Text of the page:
Facing an invisible enemy in Gaza

A man and a woman wear painted face masks, one bearing the Palestinian flag and the words: "Stay at home".

Artists in the densely populated Gaza Strip on 30 March launched an initiative to encourage residents to wear face masks to help contain the spread of the coronavirus.

Ahmad Hasaballah IMAGESLIVE
I’m writing this article in the second week of isolation.

Coronavirus arrived in Gaza on 22 March when news broke that it had been detected in two people who were returning from Pakistan.

Since then, and at time of writing, ten more cases have been reported – all so far among people in quarantine.

The Gaza Strip is one of the most densely populated parts of the world.

Its health care system has been fatally undermined by more than a decade of Israeli-imposed sanctions and blockade.

Human rights activists and health experts fear a humanitarian disaster should the pandemic take hold here.

We began taking isolation measures even before we had confirmed cases. But then, long before anyone had ever heard of this coronavirus, we, in Gaza, had already been forced to practice “social” – or as we are bid to call it now – “physical distancing.” In our case, from the rest of the world.

Israel’s blockade of Gaza is nearly 13 years old. More than half a million of Gaza’s two million people – ours is a very young population – will have known nothing else but the hardship and isolation foisted on them by an overwhelming and preening military force that bombs and kills at will.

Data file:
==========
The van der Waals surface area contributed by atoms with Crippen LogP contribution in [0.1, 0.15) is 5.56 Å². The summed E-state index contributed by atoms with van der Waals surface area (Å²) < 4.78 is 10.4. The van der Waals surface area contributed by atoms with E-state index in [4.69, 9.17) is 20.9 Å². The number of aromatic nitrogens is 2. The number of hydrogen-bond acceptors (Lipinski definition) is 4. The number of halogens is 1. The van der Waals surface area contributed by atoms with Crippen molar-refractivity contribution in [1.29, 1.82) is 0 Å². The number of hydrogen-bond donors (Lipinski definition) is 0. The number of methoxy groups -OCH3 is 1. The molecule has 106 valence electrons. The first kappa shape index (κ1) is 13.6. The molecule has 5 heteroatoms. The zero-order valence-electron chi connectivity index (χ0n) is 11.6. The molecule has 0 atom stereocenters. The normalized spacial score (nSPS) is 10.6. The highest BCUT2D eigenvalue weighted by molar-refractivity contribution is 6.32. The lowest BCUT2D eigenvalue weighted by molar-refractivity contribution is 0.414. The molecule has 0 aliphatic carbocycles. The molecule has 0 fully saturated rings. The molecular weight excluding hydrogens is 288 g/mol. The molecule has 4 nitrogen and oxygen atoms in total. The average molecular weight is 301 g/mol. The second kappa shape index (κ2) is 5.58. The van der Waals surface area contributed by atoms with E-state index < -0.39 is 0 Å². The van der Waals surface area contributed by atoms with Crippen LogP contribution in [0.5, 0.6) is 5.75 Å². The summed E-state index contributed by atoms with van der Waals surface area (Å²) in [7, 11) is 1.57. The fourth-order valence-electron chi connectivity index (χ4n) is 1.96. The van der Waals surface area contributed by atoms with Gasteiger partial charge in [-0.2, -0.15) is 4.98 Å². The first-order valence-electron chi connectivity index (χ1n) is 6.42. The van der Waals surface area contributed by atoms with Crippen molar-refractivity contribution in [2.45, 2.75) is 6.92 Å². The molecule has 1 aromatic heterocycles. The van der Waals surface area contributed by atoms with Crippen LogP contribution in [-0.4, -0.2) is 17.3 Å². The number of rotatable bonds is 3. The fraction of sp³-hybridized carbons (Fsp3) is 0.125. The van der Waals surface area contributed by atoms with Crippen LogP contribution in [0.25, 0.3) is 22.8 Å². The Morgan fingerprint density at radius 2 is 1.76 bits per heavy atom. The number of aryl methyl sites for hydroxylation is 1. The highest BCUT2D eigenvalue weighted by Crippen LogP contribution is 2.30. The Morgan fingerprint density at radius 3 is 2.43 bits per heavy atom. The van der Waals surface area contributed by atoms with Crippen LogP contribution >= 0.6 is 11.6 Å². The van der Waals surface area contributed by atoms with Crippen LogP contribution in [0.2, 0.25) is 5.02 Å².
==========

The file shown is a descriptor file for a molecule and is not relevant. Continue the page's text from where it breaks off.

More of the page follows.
As such, we are all used to spending time indoors, unable to go out for fear of deadly consequences.

During the last major Israeli aggression in 2014, I stayed home for 51 days as the bombs and missiles hailed down over us wreaking death and destruction.

On day 42, I couldn’t handle it anymore. I asked my father – I was living with my parents then – to take me on a walk even if just for a few minutes. At first, he refused, fearing for our safety. But when he noticed my urgency and insistence, he reluctantly agreed.

We walked around our neighborhood, eastern Gaza City, for maybe 15 minutes. I wanted fresh air but found it mixed with the smell of gunpowder. The sky wasn’t clear of military aircraft. But I savored every moment.

This time, the isolation is different. This time it’s silent.

Welcome to Gaza

This time, I don’t feel that I have a choice to break my isolation. I am a mother of two now. My responsibility is to stay home no matter what.

And I cannot help but feel that the lockdown that the coronavirus has visited upon large parts of the world is showing everyone a little of what life is like in Gaza.

Unable to visit foreign countries or travel by plane? Welcome to Gaza. I am almost 29 and I’ve never flown.

Not allowed to move more than a few kilometers from your home at risk of the wrath of the authorities? Welcome to tiny Gaza, where boundaries on land and sea are enforced by a military – militaries, Egypt’s is also involved – that has no compunction in using deadly force to prevent such movement.

Unable to go to any hospital because the health system is overwhelmed with emergencies. Welcome to Gaza, 2008-09, 2012, 2014. Now.

Worried about the supply of medicines, clean water, food and the power supply? Welcome to Gaza, where half of all vital medicines are simply not available, according to the ministry of health here, and half are at less than a month’s stock, according to the UN.

Welcome to Gaza, where most tap water is unfit for human consumption, where some 70 percent of the population is food insecure, and where electricity is available intermittently.